Those were the headlines, now for the news in more detail.
The Constitutional Court has overruled a decision by the lower house of parliament ordering a controversial wall in the northern city of Usti nad Labem to be pulled down. The Constitutional Court ruled that the lower house had no mandate to interfere in decisions made by the local authorities. Last November the lower house ordered the local council to pull down the wall, which was built to separate a housing estate inhabited mainly by Romanies from white-owned houses opposite. The wall had become the object of international criticism from Roma groups and human rights organisations, and the Czech Republic was accused by some of fostering apartheid. Local mayor Pavel Tosovsky said many residents of Usti would be opening bottles of champagne to celebrate the Constitutional Court's ruling.
The authorities in Prague have banned a series of planned demonstrations against the World Bank and the International Monetary Fund, which is due to hold its annual meeting in Prague in September. The first demonstration was meant to take place on Sunday in the centre of Prague. A police spokeswoman said police would be ready for any attempt to break the ban. The Czech authorities have announced sweeping security measures for the IMF/World Bank meeting, and a large area around the Prague Congress Centre will be sealed off to the public.
The largely unreformed Communist Party has again emerged in second place in an opinion poll, three points behind the right-of-centre Civic Democrats. The poll, taken by the Sofres-Factum agency at the end of March, showed the Civic Democrats on 21 percent, the Communists on 18 percent and the right-of-centre Freedom Union on 12 percent. Sofres-Factum said support for the ruling Social Democrats had fallen to just over 10 percent, one of the party's poorest showings in a poll since it came to power in July 1998.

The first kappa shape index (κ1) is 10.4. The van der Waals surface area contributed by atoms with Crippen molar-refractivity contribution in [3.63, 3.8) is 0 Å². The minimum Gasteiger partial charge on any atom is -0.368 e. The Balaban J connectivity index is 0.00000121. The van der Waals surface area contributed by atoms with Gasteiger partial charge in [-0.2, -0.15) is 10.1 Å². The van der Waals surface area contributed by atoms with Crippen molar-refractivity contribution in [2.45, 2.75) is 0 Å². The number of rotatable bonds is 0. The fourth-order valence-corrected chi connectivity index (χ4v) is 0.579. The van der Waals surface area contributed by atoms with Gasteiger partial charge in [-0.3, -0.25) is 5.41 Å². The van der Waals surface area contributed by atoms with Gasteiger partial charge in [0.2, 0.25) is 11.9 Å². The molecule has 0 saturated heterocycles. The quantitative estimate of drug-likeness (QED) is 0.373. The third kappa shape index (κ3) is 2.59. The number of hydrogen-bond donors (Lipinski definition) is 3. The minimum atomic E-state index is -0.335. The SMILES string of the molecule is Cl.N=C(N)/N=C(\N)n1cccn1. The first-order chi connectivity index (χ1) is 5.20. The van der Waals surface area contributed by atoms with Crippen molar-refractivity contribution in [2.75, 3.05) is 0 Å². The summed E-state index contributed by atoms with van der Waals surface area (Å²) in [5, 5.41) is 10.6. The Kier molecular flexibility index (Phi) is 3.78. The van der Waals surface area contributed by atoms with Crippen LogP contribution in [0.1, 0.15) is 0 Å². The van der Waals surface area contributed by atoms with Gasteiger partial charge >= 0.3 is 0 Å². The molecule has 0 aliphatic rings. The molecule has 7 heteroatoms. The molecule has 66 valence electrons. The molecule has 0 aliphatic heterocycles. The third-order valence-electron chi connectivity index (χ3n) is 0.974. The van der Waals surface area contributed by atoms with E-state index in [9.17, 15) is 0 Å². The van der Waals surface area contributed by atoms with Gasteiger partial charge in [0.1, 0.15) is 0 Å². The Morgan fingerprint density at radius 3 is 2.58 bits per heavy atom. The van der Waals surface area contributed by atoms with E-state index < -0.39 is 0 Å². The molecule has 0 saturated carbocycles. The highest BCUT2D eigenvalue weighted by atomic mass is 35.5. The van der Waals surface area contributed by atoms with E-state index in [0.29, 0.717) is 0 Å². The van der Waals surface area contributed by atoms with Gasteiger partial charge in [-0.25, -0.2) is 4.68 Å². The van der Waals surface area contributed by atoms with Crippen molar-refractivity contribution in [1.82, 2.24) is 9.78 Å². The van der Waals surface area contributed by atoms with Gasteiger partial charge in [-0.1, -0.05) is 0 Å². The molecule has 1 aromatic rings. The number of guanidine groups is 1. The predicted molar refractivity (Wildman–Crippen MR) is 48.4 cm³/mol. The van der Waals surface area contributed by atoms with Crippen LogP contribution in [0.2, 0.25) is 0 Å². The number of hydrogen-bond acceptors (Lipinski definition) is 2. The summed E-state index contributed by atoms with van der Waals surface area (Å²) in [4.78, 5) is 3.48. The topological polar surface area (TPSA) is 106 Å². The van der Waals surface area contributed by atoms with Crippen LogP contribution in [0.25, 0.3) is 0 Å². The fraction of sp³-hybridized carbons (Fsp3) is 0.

The Czech postal service has resumed airmail deliveries to Yugoslavia, one year after they were suspended following the outbreak of the Kosovo conflict. A spokesman said airmail and package deliveries were reintroduced following the renewal on Tuesday of regular Czech Airlines flights from Prague to Belgrade.
A market trader in the western town of Cheb has been charged with propagating fascism after police discovered compact discs by neo-Nazi groups on her market stall. The woman, who is a Vietnamese citizen, was also charged with selling counterfeit goods.
The authorities in the eastern city of Olomouc say they're searching for the whereabouts of approximately one and a half tons of cobblestones, which disappeared from the city centre during repair work on a local street. The mayor of Olomouc said the council wanted to use the remaining cobblestones to re-pave the town square, but according to a recent inventory they've vanished. The roads department says it never received the cobblestones in the first place, and deny responsibility. The mayor said if the cobbles failed to turn up soon he would take the matter to the local police.
And I´ll end as usual with a quick look at Thursday's weather forecast. And it will be a mostly cloudy day with rain and storms in places. Daytime temperatures will reach a maximum of 16 degrees Celsius, falling to two degrees at night.
I'm Rob Cameron, and that's the end of the news.
Czech branch of Amnesty International launches Saudi campaign
The Czech branch of Amnesty International has joined the organisation's world-wide campaign against alleged human rights violations in Saudi Arabia. The Czech part of the 10-week campaign was launched today in Prague's Rock Cafe. The campaign will include the installation of information stands in the centres of the two largest Czech cities, Prague and Brno, and gathering signatures for two petitions, one of which will be addressed to the Czech Foreign Minister Jan Kavan and the other to the Saudi government. Amnesty International has criticised Saudi Arabia for brutal punishments such as severing of limbs and executions. An Amnesty International member said that over the past 20 years, more than a 1000 people were executed in Saudi Arabia and if the campaign fails to change the situation, 20 others will be executed by the end of June.
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